Map 90A shows the order of relative clause and noun. A construction is considered a relative clause for the purposes of this map if it is a clause which, either alone or in combination with a noun, denotes something and if the thing denoted has a semantic role within the relative clause. If there is a noun inside or outside the relative clause that denotes the thing also denoted by the clause, that noun will be referred to as the head of the relative clause. Headless relative clauses (like English what I bought at the store ) are not relevant to this map.
The two basic types shown on Map 90A are languages in which the relative clause follows the noun, and languages in which the relative clause precedes the noun. The examples in (1) from English and from Maybrat (West Papuan) illustrate relative clauses following the noun.
‘a man who would have followed you’
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|Relative clause follows noun (NRel)||579|
|Relative clause precedes noun (RelN)||141|
|Internally-headed relative clause||24|
|Correlative relative clause||7|
|Adjoined relative clause||8|
|Double-headed relative clause||1|
|Mixed types of relative clause with none dominant||64|
The relative clauses illustrated in (1) and (2) occur with heads outside the relative clause; these can be referred to as externally-headed relative clauses. In some languages, the head is inside the relative clause; these can be called internally-headed relative clauses. These are illustrated by the examples in (3) from Mesa Grande Diegueño (Yuman; southern California and northwest Mexico); the fact that the head is inside the relative clause is clearest in (3a), in which the head (gaat ‘cat’) occurs between the subject and verb of the relative clause.
‘The cat that the dog chased got away.’
‘The dog that chased the cat bit me.’
What determines whether 'ehatt ‘dog’ or gaat ‘cat’ is interpreted as the head in these examples is the presence versus absence of the subject relative prefix on the verb: its presence in (3b) signals that the head is the subject of the relative clause, namely 'ehatt ‘dog’, while its absence in (3a) signals that the head is something other than the subject, in this case gaat ‘cat’. Languages with internally-headed relative clauses are probably more common than the map suggests because, until recently, grammarians often failed to recognize them as such.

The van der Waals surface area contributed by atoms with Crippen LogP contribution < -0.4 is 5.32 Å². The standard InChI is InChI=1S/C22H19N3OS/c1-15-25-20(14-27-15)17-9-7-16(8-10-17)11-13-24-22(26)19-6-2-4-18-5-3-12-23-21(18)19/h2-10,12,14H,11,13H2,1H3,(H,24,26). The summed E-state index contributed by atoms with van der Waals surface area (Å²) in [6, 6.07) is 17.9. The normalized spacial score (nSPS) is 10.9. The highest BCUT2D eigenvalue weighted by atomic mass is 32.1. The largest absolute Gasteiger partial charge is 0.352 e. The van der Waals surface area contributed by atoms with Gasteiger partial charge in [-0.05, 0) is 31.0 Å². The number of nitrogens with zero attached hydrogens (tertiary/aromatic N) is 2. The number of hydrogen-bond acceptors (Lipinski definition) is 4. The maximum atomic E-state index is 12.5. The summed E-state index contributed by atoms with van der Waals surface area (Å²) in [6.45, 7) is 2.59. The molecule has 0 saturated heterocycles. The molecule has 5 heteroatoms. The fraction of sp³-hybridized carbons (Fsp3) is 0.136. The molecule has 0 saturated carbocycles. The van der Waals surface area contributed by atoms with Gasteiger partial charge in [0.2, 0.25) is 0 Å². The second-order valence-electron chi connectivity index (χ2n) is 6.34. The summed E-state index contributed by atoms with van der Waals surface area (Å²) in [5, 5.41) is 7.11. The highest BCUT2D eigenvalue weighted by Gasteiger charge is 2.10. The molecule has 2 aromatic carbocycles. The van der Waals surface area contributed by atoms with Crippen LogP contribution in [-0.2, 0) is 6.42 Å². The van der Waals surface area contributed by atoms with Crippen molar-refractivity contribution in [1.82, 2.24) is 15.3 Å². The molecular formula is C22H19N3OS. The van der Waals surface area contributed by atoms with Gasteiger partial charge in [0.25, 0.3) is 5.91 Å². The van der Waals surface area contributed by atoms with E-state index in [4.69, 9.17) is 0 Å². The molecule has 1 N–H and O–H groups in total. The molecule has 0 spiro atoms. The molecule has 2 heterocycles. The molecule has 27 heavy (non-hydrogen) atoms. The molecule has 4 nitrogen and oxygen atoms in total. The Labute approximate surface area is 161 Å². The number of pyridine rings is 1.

‘The woman who left bought the cloth.’
Correlative clauses are strictly speaking a subtype of internally-headed relative clauses in that the head noun occurs inside the clause, but they differ from those coded here as internally-headed in that the relative clause is outside the main clause and is connected anaphorically to a noun phrase in the main clause that corresponds to the head noun in the English translations.
The fifth type shown on the map consists of languages with adjoined relative clauses. As with the preceding type, adjoined relative clauses are outside the main clause; they do not form a constituent with the head noun, which is in the main clause, and they may be separated from it. However, unlike correlative clauses, the head occurs in the main clause rather than in the relative clause. An example of a language in which relative clauses are of this sort is Diyari (Pama-Nyungan; South Australia), as illustrated in (5) (Austin 1981: 188).
‘I’ll talk to the woman who is crying.’
The sixth type shown on the map is represented by a single language, Kombai (Trans-New Guinea; Papua, Indonesia), and is referred to here as a double-headed relative clause. As illustrated in (6), relative clauses in Kombai combine the features of externally-headed and internally-headed relative clauses in a single structure: they have both an external head noun and a noun corresponding to the head noun inside the relative clause. While the two nouns are sometimes the same, as in (6a), the external noun is usually more general than the one inside the relative clause, as in (6b), where the external noun is simply ro ‘thing’.
‘The sago that they gave is finished.’
‘the bush knife that you took away’